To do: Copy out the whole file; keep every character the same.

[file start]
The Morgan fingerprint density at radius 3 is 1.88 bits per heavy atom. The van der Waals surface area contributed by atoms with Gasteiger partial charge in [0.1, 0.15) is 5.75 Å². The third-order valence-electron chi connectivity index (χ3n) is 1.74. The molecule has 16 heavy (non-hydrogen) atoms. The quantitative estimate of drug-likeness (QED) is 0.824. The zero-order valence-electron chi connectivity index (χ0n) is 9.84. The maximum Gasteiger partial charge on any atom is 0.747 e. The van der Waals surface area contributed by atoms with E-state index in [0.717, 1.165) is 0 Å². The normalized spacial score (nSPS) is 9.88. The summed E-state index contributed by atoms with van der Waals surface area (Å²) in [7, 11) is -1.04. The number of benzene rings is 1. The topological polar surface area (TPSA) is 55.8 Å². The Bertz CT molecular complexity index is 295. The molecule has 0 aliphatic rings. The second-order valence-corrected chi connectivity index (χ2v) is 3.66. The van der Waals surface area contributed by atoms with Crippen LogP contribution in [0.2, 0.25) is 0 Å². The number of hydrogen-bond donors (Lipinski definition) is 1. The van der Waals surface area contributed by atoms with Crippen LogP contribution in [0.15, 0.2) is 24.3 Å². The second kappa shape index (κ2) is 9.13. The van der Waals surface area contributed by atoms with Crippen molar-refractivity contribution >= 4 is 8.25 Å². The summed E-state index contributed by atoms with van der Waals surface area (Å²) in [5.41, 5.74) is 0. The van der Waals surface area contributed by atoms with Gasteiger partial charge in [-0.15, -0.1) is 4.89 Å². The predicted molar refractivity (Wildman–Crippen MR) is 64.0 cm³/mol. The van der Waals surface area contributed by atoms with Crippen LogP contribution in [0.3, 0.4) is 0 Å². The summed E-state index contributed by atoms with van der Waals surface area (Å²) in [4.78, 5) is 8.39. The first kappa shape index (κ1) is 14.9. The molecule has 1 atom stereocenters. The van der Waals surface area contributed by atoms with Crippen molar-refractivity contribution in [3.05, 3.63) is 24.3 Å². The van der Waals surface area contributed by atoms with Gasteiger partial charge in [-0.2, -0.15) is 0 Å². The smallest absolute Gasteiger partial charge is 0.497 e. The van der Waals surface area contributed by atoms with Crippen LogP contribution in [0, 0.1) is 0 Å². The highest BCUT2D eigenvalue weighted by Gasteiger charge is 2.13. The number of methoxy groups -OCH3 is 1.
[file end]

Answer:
The Morgan fingerprint density at radius 3 is 1.88 bits per heavy atom. The van der Waals surface area contributed by atoms with Gasteiger partial charge in [0.1, 0.15) is 5.75 Å². The third-order valence-electron chi connectivity index (χ3n) is 1.74. The molecule has 16 heavy (non-hydrogen) atoms. The quantitative estimate of drug-likeness (QED) is 0.824. The zero-order valence-electron chi connectivity index (χ0n) is 9.84. The maximum Gasteiger partial charge on any atom is 0.747 e. The van der Waals surface area contributed by atoms with E-state index in [0.717, 1.165) is 0 Å². The normalized spacial score (nSPS) is 9.88. The summed E-state index contributed by atoms with van der Waals surface area (Å²) in [7, 11) is -1.04. The number of benzene rings is 1. The topological polar surface area (TPSA) is 55.8 Å². The Bertz CT molecular complexity index is 295. The molecule has 0 aliphatic rings. The second-order valence-corrected chi connectivity index (χ2v) is 3.66. The van der Waals surface area contributed by atoms with Crippen LogP contribution in [0.2, 0.25) is 0 Å². The number of hydrogen-bond donors (Lipinski definition) is 1. The van der Waals surface area contributed by atoms with Crippen LogP contribution in [0.15, 0.2) is 24.3 Å². The second kappa shape index (κ2) is 9.13. The van der Waals surface area contributed by atoms with Crippen molar-refractivity contribution >= 4 is 8.25 Å². The summed E-state index contributed by atoms with van der Waals surface area (Å²) in [5.41, 5.74) is 0. The van der Waals surface area contributed by atoms with Gasteiger partial charge in [-0.15, -0.1) is 4.89 Å². The predicted molar refractivity (Wildman–Crippen MR) is 64.0 cm³/mol. The van der Waals surface area contributed by atoms with Crippen LogP contribution in [0.3, 0.4) is 0 Å². The summed E-state index contributed by atoms with van der Waals surface area (Å²) in [4.78, 5) is 8.39. The first kappa shape index (κ1) is 14.9. The molecule has 1 atom stereocenters. The van der Waals surface area contributed by atoms with Crippen molar-refractivity contribution in [3.05, 3.63) is 24.3 Å². The van der Waals surface area contributed by atoms with Gasteiger partial charge in [-0.2, -0.15) is 0 Å². The smallest absolute Gasteiger partial charge is 0.497 e. The van der Waals surface area contributed by atoms with Crippen LogP contribution in [0, 0.1) is 0 Å². The highest BCUT2D eigenvalue weighted by Gasteiger charge is 2.13. The number of methoxy groups -OCH3 is 1.